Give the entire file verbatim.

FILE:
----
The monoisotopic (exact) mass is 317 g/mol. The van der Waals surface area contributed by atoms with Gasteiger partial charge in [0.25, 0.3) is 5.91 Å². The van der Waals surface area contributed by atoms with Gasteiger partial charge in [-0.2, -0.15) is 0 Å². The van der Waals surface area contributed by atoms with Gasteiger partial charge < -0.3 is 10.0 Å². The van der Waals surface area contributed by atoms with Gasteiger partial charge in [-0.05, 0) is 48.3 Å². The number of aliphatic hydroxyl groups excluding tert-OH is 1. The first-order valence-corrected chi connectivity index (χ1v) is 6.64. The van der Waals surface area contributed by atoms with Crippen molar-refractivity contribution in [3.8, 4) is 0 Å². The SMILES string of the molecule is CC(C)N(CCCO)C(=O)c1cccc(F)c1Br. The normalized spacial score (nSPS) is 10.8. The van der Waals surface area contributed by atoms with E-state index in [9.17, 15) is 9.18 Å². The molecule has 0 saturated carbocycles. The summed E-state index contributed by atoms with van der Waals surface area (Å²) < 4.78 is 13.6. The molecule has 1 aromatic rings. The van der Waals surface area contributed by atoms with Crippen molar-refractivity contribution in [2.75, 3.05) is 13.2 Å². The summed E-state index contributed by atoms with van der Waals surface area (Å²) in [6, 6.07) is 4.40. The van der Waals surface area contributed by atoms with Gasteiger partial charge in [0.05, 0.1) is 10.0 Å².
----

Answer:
The monoisotopic (exact) mass is 317 g/mol. The van der Waals surface area contributed by atoms with Gasteiger partial charge in [0.25, 0.3) is 5.91 Å². The van der Waals surface area contributed by atoms with Gasteiger partial charge in [-0.2, -0.15) is 0 Å². The van der Waals surface area contributed by atoms with Gasteiger partial charge < -0.3 is 10.0 Å². The van der Waals surface area contributed by atoms with Gasteiger partial charge in [-0.05, 0) is 48.3 Å². The number of aliphatic hydroxyl groups excluding tert-OH is 1. The first-order valence-corrected chi connectivity index (χ1v) is 6.64. The van der Waals surface area contributed by atoms with Crippen molar-refractivity contribution in [3.8, 4) is 0 Å². The SMILES string of the molecule is CC(C)N(CCCO)C(=O)c1cccc(F)c1Br. The normalized spacial score (nSPS) is 10.8. The van der Waals surface area contributed by atoms with E-state index in [9.17, 15) is 9.18 Å². The molecule has 0 saturated carbocycles. The summed E-state index contributed by atoms with van der Waals surface area (Å²) < 4.78 is 13.6. The molecule has 1 aromatic rings. The van der Waals surface area contributed by atoms with Crippen molar-refractivity contribution in [2.75, 3.05) is 13.2 Å². The summed E-state index contributed by atoms with van der Waals surface area (Å²) in [6, 6.07) is 4.40. The van der Waals surface area contributed by atoms with Gasteiger partial charge in [0.05, 0.1) is 10.0 Å².